So how has the President lived up to expectations in the eyes of those who care about food policy, and what can we expect from the competition? Here’s what they have had to say about food so far.
I recently came upon a thoughtful piece from Dr. Janet Chrzan of the Department of Anthropology at the University of Pennsylvania and Founder of the Oakmont Farmers’ Market in Havertown, PA. Chrzan wrote about an experiment she did (as a mental break from her academic writing) about the cost of food. While trolling through old advertisements on the “Philadelphia Inquirer”, she found one from 1951 advertising Thanksgiving turkeys for 73 cents per pound. That caught her eye because it’s so much more than what they cost nowadays at the supermarkets. She assumed it was used as a “loss leader,” a retail term that depicts merchandise used to entice shoppers to step into the store and at a price that may not actually reflect the costs. She recalled that the price last Thanksgiving was 39 cents per pound, which she remembers because she tracks loss leaders, comparing them with the prices at the farmers’ market she runs.
Using an online calculator, she translated the old advertised price into 2011 dollars, arriving at $6.40 per pound, based on inflation of 3.68%. Conversely, 39 cents in 2011 translates into 4 cents per pound in 1951. “Wow,” she wrote, “that demonstrates just how much industrial farming has decreased the cost of food over 60 years…but it also puts into perspective the value of the turkeys that my turkey farmer produces, using methods similar to the methods used in 1951. He charges $3.50 a pound for pastured hormone-and-antibiotic — free birds, almost half the comparable price of the loss leader of 1951. And the turkeys taste really good.”
Chocolate balls are as iconic as falafel in Israel, yet most tourists have never heard of them. After all, nobody is hawking these colorful confections on street corners. Kadorei shokolad, as they are known in Hebrew, are part of the quintessential Israeli childhood but they’re rarely seen outside the home. They might be ignored by culinary aficionados but insiders know that the very best are made by enthusiastic kindergarteners.
It’s a one bowl wonder, made with cocoa, sugar, milk and biscuits, all mashed together into a dark brown goop. Preschoolers are usually relegated to bashing the biscuits with a rolling pin, a job they do with gleeful abandon. Little lopsided balls of the mixture are rolled into shredded coconut or colored candies and placed on a serving tray to set or popped straight into their mouths. It’s a plebian version of Belgium truffles.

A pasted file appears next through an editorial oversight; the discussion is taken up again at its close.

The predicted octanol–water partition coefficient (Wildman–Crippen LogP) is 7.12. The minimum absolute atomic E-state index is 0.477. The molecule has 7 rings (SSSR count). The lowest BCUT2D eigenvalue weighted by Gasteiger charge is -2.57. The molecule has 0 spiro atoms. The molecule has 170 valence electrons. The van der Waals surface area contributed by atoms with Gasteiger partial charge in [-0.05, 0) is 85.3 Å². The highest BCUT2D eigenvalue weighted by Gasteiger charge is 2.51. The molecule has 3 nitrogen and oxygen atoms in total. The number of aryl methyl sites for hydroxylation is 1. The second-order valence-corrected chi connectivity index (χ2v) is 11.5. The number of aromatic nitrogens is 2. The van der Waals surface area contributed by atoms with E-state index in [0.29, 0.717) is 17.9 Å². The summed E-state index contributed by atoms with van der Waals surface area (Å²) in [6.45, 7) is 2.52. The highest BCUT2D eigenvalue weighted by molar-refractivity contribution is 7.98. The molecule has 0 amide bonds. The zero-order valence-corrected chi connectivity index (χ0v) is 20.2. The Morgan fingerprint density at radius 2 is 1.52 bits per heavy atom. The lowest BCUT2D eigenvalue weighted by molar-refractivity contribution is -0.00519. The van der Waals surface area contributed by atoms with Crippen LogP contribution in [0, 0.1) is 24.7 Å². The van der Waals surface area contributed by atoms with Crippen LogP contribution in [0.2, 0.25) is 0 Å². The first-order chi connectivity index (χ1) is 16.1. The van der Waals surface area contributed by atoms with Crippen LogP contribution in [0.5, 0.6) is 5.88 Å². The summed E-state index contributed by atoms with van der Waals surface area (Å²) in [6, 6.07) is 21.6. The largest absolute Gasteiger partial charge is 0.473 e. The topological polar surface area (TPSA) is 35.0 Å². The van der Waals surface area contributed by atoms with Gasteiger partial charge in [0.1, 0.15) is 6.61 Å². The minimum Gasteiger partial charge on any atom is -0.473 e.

Once erroneously thought to be a swampland, the university town of Ann Arbor, MI and surrounding Washtenaw County are actually ideal land for farm stock. Many German Jewish immigrants settled in the small town and became farmers, peddlers, fur and skin traders, and eventually business owners, many of which were grocers. Over 170 years after European Jews brought their families, foods, and traditions to Michigan, the Jewish duo and modern snack makers behind WholeHeart Group are bringing a unique vision to life in and around Ann Arbor. With underlying Jewish values and personal histories woven throughout their professional and personal endeavors, they are striving to create healthy, prepared foods and use all profits to help under-served populations gain the skills needed to succeed in the healthy food business.
WholeHeart’s Patti Aaron and Dena Jaffee are showing Ann Arbor and surrounding areas what happens when a love for cooking and helping others permeates food. The quality of ingredients in products like their Cherry Crunch granola speaks for itself; with Michigan-grown oats, ground flax, and dried cherries, the taste is hard to resist. Each ingredient tells a story too: Hungarian Jews once harvested an abundance of sour cherries during the fall months, which is linked to their prevalence in Shavuot dishes like sour cherry pies and soups. WholeHeart’s commitment to the small producer also mirrors days of old in Jewish Ann Arbor as peddlers and tradesmen sold directly to consumers and through select food merchants.
Jewish cook offs are sprouting around the country. But the mother of all of them is Manischewitz’s cook off. See if your recipe has what it takes to win the national competition. [Manischewitz]
Many Jews remember the day Oreos went kosher and Hydrox went out the window. But should we really be eating the sandwich cookie? [Tablet]